You want followers on Twitter, right? You want people to talk and listen to you?
Presumably, everyone does. At least the 99% of us who haven’t locked our Twitter accounts. Otherwise, why else would you be on Twitter?
Yet all too often, people act like they’d rather scare everyone away than win followers. It’s like they plan their bios to be repellent.
Now, let’s take a look at what you shouldn’t do on Twitter. What should you never include in your bio?
1. A Sales Pitch
Twitter is an excellent marketing tool. From time to time, you can even close sales on Twitter (though that’s not recommended).
But your bio should never be a sales pitch. Twitter is about marketing through building relationships. When someone reads your bio, they don’t even know you. You don’t have a relationship. So it’s a terrible time to sell.
When it comes to making sales, let your website do the heavy lifting. Twitter is about starting conversations and generating leads. So keep the selling out of it.
You know your netiquette, right? Using ALL CAPS online means you’re SHOUTING. I’m sorry, but whatever you’ve got to say about yourself, and however interesting it is to you, it’s not worth shouting.
If you’re going to yell at me before I’ve even gotten to know you, things aren’t looking good for the rest of our relationship. In fact, I think I’ll just walk away and find someone else to talk to…
Most of us spend 8 hours a day in front of a computer screen. Little wonder that we mess up every now and again.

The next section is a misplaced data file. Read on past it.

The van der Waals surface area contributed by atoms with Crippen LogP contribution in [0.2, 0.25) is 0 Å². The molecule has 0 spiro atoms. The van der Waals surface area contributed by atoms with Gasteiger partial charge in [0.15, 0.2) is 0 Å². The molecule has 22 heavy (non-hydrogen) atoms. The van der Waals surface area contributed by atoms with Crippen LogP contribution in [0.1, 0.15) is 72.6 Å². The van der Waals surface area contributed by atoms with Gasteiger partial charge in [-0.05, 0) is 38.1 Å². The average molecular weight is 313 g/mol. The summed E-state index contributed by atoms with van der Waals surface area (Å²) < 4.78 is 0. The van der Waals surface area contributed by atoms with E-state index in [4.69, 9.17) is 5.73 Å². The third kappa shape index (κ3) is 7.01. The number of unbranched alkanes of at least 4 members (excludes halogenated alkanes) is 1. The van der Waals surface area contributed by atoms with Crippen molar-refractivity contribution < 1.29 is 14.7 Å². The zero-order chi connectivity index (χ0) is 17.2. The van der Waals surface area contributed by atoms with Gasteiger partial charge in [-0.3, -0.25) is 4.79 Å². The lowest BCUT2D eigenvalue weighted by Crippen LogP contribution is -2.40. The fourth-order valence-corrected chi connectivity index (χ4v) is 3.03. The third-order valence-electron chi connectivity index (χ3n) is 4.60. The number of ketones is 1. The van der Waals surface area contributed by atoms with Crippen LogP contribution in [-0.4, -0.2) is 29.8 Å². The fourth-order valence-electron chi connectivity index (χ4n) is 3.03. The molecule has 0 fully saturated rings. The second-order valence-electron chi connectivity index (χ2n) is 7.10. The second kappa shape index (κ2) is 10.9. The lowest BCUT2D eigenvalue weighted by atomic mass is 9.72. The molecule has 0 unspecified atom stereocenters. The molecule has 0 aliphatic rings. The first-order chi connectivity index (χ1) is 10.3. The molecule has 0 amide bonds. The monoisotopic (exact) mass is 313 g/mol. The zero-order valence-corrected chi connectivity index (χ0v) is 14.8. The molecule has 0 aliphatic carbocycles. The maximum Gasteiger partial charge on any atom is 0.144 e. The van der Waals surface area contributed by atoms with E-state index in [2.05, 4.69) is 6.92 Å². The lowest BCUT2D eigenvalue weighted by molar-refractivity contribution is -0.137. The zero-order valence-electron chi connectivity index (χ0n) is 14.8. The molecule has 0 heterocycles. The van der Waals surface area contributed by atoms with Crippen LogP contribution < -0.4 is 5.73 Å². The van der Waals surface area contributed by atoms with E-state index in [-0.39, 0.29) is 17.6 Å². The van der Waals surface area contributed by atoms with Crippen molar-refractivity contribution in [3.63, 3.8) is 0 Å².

Before you publish your Twitter bio, make sure you’ve checked it for spelling mistakes and typos. Your bio is your public face to the world. You never know who is going to read it and the opportunities you might miss because you were lazy in your proofreading.
4. Business Clichés
No one wants to know about your “blue sky thinking,” your “core competencies,” or how your work is “bleeding edge.”
There’s no need to hide behind corporate jargon. You’ve got a chance to express who you are. So do it!
It’s only 160 characters, so coming up with an original way to express yourself shouldn’t be too hard.
5. Web Links
Twitter gives you a space on your profile to link to your website. Use it!
Your bio is to tell us about you. So leave the links out.
6. Nothing At All
If there’s one thing that matters more than anything else, it’s having a bio to start with. Even if you make all the mistakes we’ve listed above, having a bio is always better than writing nothing.
That’s because without a bio, your profile doesn’t show up in Twitter search results. So nobody can find you.